Wednesday, October 3, 2007

Plausible Imagination

I'm always interested to see what variables of our reality science fiction authors play with, and which they choose to leave untouched. In Battlestar Galactica and Star Trek, characters alternate between flying hyperdrive spacecraft and gathering in a bar setting to drink alcohol. We can still relate, on some level, to the experience of these characters -- their world is a possible world.

What makes some counterfactuals interesting and others too absurd for consideration? In Godel, Escher, Bach: An Eternal Golden Braid, Douglas Hofstadter explores this question by borrowing the concept of frames and nested contexts from the field of artificial intelligence.
In frame language, one could say that mental representations of situations can be represented by a hierarchal model of nested frames, each of which contains a set of default expectations, as well as knowledge of its limits of applicability, and heuristics for switching to other frames in case it has been stretched beyond its limits of tolerance (645).

It is only at particular levels of depth in the hierarchy, within certain bounds of tolerance that an imaginative move can be made --- a variable can only 'slip' so far. The imaginative moves in Star Trek, for example, operate on the level of politics, technology, and geography, but assume a certain base-level similarity to our reality in their 'humanness'. We can easily relate to the crew members' modes of interaction and their social dynamics. And, at a more fundamental level, our conception of causality and temporality is maintained in the Star Trek universe. The higher-level the frame, the less tolerance it allows for imaginative play in fiction. Fantasy fiction, in contrast to science fiction, allows a few more variables to slip but is ultimately subject to similar constraints.

The linguist George Steiner writes in After Babel,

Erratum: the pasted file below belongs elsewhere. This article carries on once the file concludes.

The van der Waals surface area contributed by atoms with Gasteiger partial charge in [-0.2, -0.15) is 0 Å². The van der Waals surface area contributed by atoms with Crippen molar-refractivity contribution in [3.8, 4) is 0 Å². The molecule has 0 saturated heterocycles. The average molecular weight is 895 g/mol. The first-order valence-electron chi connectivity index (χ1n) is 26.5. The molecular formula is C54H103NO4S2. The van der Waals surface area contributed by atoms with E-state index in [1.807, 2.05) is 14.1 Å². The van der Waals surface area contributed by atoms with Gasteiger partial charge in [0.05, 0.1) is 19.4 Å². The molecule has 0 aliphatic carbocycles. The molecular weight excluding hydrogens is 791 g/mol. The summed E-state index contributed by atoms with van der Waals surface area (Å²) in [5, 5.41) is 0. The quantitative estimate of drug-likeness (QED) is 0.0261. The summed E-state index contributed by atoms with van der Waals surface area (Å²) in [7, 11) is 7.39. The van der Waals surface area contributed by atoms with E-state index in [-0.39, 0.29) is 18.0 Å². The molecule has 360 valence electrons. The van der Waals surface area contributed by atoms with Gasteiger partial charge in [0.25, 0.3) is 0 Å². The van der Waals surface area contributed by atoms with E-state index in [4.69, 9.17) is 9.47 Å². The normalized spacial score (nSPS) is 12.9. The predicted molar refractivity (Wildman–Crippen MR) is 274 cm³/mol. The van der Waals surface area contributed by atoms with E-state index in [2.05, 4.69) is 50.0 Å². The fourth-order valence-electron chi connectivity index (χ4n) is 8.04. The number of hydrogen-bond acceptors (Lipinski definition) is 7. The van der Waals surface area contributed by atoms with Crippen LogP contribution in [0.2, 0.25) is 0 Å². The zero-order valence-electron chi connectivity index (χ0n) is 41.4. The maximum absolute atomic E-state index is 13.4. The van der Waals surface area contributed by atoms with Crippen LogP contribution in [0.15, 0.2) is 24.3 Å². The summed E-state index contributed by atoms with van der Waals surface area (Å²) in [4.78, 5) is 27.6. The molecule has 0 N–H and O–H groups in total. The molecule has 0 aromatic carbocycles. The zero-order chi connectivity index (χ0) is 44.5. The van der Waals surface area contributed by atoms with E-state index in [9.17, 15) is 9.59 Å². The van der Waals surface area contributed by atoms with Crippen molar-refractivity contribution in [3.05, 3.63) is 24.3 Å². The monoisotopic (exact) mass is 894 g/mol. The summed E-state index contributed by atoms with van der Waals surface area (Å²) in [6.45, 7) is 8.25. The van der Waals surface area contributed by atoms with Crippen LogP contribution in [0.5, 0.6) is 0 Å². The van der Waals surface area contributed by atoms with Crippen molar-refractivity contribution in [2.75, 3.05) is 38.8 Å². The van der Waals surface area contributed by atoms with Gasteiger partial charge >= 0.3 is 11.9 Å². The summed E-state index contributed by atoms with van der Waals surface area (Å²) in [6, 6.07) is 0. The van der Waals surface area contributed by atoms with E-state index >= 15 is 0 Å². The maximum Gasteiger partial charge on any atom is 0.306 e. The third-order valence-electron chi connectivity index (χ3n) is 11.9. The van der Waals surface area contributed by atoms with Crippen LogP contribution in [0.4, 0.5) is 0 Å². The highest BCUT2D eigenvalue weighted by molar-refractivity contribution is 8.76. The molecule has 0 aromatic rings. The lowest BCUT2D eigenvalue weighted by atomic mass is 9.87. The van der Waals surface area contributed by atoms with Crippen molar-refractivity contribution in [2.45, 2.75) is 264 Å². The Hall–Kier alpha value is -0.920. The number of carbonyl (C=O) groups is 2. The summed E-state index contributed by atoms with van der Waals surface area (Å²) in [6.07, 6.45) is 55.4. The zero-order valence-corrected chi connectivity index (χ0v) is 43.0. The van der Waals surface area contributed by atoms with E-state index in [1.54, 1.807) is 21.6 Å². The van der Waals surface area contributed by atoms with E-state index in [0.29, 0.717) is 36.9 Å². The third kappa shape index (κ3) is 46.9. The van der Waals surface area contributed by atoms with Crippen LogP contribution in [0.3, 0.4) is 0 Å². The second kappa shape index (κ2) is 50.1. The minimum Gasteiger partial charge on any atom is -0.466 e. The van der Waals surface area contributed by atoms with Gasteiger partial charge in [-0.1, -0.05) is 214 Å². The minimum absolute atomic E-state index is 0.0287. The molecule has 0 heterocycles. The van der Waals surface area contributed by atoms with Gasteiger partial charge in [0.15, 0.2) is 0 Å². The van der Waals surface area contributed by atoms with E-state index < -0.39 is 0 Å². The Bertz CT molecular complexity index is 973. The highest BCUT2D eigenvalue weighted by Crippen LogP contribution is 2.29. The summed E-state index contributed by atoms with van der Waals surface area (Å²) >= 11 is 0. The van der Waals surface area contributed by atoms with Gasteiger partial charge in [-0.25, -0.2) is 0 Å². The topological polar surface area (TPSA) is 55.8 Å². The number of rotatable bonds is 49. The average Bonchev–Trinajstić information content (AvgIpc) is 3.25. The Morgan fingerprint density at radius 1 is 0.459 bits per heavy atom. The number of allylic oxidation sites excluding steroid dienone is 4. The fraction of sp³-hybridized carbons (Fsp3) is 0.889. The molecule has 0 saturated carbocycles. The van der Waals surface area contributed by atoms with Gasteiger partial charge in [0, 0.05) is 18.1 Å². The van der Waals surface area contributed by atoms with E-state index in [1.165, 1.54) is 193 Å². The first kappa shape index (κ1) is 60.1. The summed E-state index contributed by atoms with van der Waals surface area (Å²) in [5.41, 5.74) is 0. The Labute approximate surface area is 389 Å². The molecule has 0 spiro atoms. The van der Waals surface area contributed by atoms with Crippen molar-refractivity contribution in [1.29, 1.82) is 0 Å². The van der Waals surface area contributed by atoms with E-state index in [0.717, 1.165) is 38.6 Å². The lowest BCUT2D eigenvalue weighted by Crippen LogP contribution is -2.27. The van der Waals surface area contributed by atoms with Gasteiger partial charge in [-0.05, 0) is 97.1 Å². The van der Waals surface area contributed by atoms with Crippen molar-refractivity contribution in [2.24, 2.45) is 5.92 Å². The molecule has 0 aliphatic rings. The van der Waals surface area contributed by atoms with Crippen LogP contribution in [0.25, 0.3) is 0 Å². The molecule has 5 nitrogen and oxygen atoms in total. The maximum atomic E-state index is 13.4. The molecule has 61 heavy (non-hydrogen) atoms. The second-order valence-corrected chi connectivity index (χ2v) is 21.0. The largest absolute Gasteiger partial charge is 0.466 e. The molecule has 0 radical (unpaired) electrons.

Hypotheticals, 'imaginaries', conditionals, the syntax of counter-factuality and contingency may well be the generative centers of human speech. No less than future tenses to which they are, one feels, related, and with which they ought probably to be classed in the larger set of 'suppositionals' or 'alternates', these 'if' propositions are fundamental to the dynamics of human feeling...

Ours is the ability, the need, to gainsay or 'un-say' the world, to image and speak it otherwise... We need a word which will designate the power, the compulsion of language to posit 'otherness'.... Perhaps 'alternity' will do: to define the 'other than the case', the counter-factual propositions, images, shapes of will and evasion with which we charge our mental being and by means of which we build the changing, largely fictive milieu of our somatic and our social existence (232).

Must an imagined world remain plausible? What kind of limitations does this impose on our imagined worlds? And how can the choice of expressive medium influence these boundaries? (e.g. how is imagination different in animation, which allows the director to depart from human actors and physical sets; or in painting, which disposes of a linear sense of time?)

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